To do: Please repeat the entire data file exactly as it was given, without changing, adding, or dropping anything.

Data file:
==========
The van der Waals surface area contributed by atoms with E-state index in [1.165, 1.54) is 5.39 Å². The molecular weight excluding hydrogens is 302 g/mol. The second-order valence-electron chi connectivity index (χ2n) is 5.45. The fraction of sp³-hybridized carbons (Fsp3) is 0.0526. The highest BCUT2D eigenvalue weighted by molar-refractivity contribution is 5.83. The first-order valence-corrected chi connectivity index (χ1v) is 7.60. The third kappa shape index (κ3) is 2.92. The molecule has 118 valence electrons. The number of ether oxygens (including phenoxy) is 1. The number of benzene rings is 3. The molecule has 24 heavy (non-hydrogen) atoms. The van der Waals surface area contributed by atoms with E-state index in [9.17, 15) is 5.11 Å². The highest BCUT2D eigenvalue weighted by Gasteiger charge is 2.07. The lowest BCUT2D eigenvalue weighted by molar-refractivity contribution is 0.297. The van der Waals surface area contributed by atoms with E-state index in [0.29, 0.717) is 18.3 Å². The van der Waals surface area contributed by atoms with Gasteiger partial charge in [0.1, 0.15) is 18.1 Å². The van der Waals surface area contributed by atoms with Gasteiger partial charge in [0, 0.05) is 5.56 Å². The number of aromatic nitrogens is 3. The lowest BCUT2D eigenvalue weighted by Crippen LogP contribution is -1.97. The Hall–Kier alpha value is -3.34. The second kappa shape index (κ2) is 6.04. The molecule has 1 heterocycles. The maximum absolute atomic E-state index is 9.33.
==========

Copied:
The van der Waals surface area contributed by atoms with E-state index in [1.165, 1.54) is 5.39 Å². The molecular weight excluding hydrogens is 302 g/mol. The second-order valence-electron chi connectivity index (χ2n) is 5.45. The fraction of sp³-hybridized carbons (Fsp3) is 0.0526. The highest BCUT2D eigenvalue weighted by molar-refractivity contribution is 5.83. The first-order valence-corrected chi connectivity index (χ1v) is 7.60. The third kappa shape index (κ3) is 2.92. The molecule has 118 valence electrons. The number of ether oxygens (including phenoxy) is 1. The number of benzene rings is 3. The molecule has 24 heavy (non-hydrogen) atoms. The van der Waals surface area contributed by atoms with E-state index in [9.17, 15) is 5.11 Å². The highest BCUT2D eigenvalue weighted by Gasteiger charge is 2.07. The lowest BCUT2D eigenvalue weighted by molar-refractivity contribution is 0.297. The van der Waals surface area contributed by atoms with E-state index in [0.29, 0.717) is 18.3 Å². The van der Waals surface area contributed by atoms with Gasteiger partial charge in [0.1, 0.15) is 18.1 Å². The van der Waals surface area contributed by atoms with Gasteiger partial charge in [0, 0.05) is 5.56 Å². The number of aromatic nitrogens is 3. The lowest BCUT2D eigenvalue weighted by Crippen LogP contribution is -1.97. The Hall–Kier alpha value is -3.34. The second kappa shape index (κ2) is 6.04. The molecule has 1 heterocycles. The maximum absolute atomic E-state index is 9.33.